Tuesday 21 February 2017

Nightingales in St Benedicts Street, Violet Kicks and Graceland, and not forgetting the FA Cup

The lure of the FA Cup reaches a peak of interest not when two giants of the game square up for 90 minutes of gladiatorial embattlement, but often when a large club is drawn against one of the smaller, lesser known outfits. Whilst the time-honoured tradition of warming up a music headliner audience with one or more 'support' acts is not a direct analogy, it is often the way in which gig-goers are introduced to new bands or performers.

But it works both ways. Tonight, whilst the mighty Arsenal FC are being entertained by South London minnows Sutton United, with the prize being a place in the quarter-finals of the FA Cup, I am at Norwich Arts Centre mostly to see two of my favourite local bands play. The main attraction, though, is The Nightingales, a band formed in 1979 by four members of Birmingham's founding punk band The Prefects. Much loved by the late John Peel, and still championed by Marc Riley, I have to admit that I have never seen seen them live before. Yet the fact that no less than four other reviewer colleagues, whose opinions and musical knowledge I respect hugely, are here tells me that this must indeed be an essential band.

Fronted still by the imposing, and slightly intimidating, figure of vocalist Robert Lloyd, the line-up is completed tonight by James Smith on guitar, Andreas Schmid on bass, and Fliss Kitson on drums. Many on the Norwich scene will remember Fliss as a member of Violet Violet, a band that started as a four-piece, then became three, and ended up, with Cheri Percy, as a ferocious guitar and drums duo whose energetic style is still fondly missed.

Unlike so many of the still-touring punk pioneers of the late seventies, Lloyd makes no pretence of the passage of time by clinging to the safety pins, leather jackets or spiky hair stereotypical of those turbulent few years. Instead, he chooses a smart shirt and suit combination, his hair is neatly clipped on a low setting, and if he needs to wear spectacles then fuck it, he bloody well will. The resultant style package is a potent mix of performance poet, club doorman and local councillor. Apart from the occasional scowl there is little audience interaction, certainly no chummy anecdotes and not even an  introduction before, or thank you after, any of the songs. Instead, what you get is a growling stream of lyricism that is worthy of a John Cooper-Clarke but delivered in a vocal style that lies somewhere between Iggy Pop and Grindermen Nick Cave. Smith and Schmid, on guitar and bass, know exactly how to complement to maximum effect, whilst Kitson thrashes at her kit with dark hair flailing like Animal from The Muppets. It may be intense, and there are moments that are almost krautrock-like in their hypnotic and industrial  but the whole performance sucks you in, grabs you by the throat, and simply refuses to relax its grip. There is no encore, but perhaps that is just as well. I feel as though I have already done fifteen rounds with the musical equivalent of Mike Tyson.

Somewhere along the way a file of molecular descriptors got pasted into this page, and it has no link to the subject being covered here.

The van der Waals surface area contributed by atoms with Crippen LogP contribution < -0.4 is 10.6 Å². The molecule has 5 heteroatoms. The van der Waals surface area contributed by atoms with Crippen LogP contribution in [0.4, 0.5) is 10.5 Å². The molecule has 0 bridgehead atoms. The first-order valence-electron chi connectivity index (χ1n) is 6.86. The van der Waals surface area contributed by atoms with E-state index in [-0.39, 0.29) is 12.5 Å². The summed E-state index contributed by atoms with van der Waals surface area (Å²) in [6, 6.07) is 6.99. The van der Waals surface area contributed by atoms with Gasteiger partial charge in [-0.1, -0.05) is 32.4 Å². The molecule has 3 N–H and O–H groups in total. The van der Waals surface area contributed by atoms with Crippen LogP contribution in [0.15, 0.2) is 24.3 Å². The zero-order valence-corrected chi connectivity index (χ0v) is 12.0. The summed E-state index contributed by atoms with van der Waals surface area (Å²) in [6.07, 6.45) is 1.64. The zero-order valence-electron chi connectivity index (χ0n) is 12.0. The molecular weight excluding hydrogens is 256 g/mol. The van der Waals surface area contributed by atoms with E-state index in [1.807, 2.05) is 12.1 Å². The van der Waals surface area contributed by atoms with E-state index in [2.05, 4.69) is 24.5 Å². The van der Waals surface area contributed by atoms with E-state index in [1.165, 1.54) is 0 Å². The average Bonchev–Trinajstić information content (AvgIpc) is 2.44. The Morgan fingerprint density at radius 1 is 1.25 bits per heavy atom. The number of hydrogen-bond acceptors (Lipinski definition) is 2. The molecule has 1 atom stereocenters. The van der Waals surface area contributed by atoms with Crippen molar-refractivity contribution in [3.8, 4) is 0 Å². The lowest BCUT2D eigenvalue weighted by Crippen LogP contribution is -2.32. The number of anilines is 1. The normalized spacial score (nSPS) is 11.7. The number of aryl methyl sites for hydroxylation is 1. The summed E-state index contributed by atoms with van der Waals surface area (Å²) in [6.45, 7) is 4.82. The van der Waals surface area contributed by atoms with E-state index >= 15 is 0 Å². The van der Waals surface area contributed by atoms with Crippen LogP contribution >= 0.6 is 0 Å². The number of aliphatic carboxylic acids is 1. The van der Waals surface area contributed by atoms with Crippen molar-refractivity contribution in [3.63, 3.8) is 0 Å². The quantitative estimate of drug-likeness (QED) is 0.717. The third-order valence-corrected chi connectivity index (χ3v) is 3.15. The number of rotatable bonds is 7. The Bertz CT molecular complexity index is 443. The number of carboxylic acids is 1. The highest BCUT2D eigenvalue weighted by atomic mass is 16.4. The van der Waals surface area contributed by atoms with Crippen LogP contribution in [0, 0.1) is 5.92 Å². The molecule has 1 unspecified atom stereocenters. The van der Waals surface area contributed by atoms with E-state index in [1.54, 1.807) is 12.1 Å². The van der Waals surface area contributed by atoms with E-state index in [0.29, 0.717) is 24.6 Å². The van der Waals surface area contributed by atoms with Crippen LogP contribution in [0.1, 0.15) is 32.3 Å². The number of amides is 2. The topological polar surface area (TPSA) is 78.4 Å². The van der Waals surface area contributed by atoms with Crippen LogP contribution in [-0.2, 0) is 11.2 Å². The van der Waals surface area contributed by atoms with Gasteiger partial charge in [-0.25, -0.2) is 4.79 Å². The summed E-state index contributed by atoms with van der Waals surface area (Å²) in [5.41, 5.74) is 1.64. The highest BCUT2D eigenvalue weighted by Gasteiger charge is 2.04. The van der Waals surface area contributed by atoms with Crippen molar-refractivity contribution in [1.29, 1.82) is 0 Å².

But let us not forget those two support acts of whom I spoke earlier. I reviewed Violet Kicks only a few weeks ago for Outline Magazine, so would point you towards that for a deeper insight, but needless to say Jessie, Matty, Melissa and Conor nailed it again with strong stage presence, and songs such as the almost-hallucinogenic Scenes Distorted. And this is still only gig number four for this talented quartet.
Violet Kicks

Earlier Outline review of Odd Box Promotions gig including Violet Kicks

Although I quoted Graceland as being one of my favourite Norwich bands, tonight was actually the first time I have seen their complete set. Previously I have only caught snatched moments whilst volunteering on the NAC box office, or when dashing from one venue to another during Norwich Sound and Vision. Yet I feel as though I know this band so well. Stevie and Maxie Gedge played in The Brownies, an earlier band that also featured Sophie Little (of BBC Introducing and Radio 1 fame) on vocals, and whose album Our Knife, Your Back got rave reviews in both Q magazine and the NME. Stevie still plays bass, Maxie has switched to drums, and the Graceland line-up is now completed by Ellie Jones on guitar and Rosie Arnold on guitar, keys and vocals.

Rosie Arnold - Graceland

Tonight's set did not disappoint, although being on home turf with plenty of friends in the audience might have allowed a casual air to infuse the stage - their were a couple of brief intermissions between numbers, and Rosie's sardonic thanks to Norwich Arts Centre for booking them captured her wry sense of humour perfectly. However, the pedigree of all four members truly shone through tonight - Ellie is cool and detached, Stevie side-steps neatly from one foot to another as she propels each song forward with her inimitable bass playing, Maxie is thumping the skins to within a whisker of their lives, and Rosie's vocals are given just the right amount of reverb to bring it all together and deliver an auditory explosion on a par with sampling the finest sushi selection. Highlight for me was the single Fleetwood, a track that, ironically, contains one of the most addictive and memorable bass lines since The Chain. So, so good.

Music is nothing like football - the pleasure of a gig is in being able to savour and enjoy every act without partisanism or prejudice, to be able to appreciate talent in whatever form it presents itself, and be open and receptive to new experiences as well as enjoy the familiar. This gig tonight did that for me, and was in every way so much more enjoyable than watching eleven multi-millionaires struggling to kick the shit out of a team of part-timers in Surrey.



Graceland - Video for 'Fleetwood'

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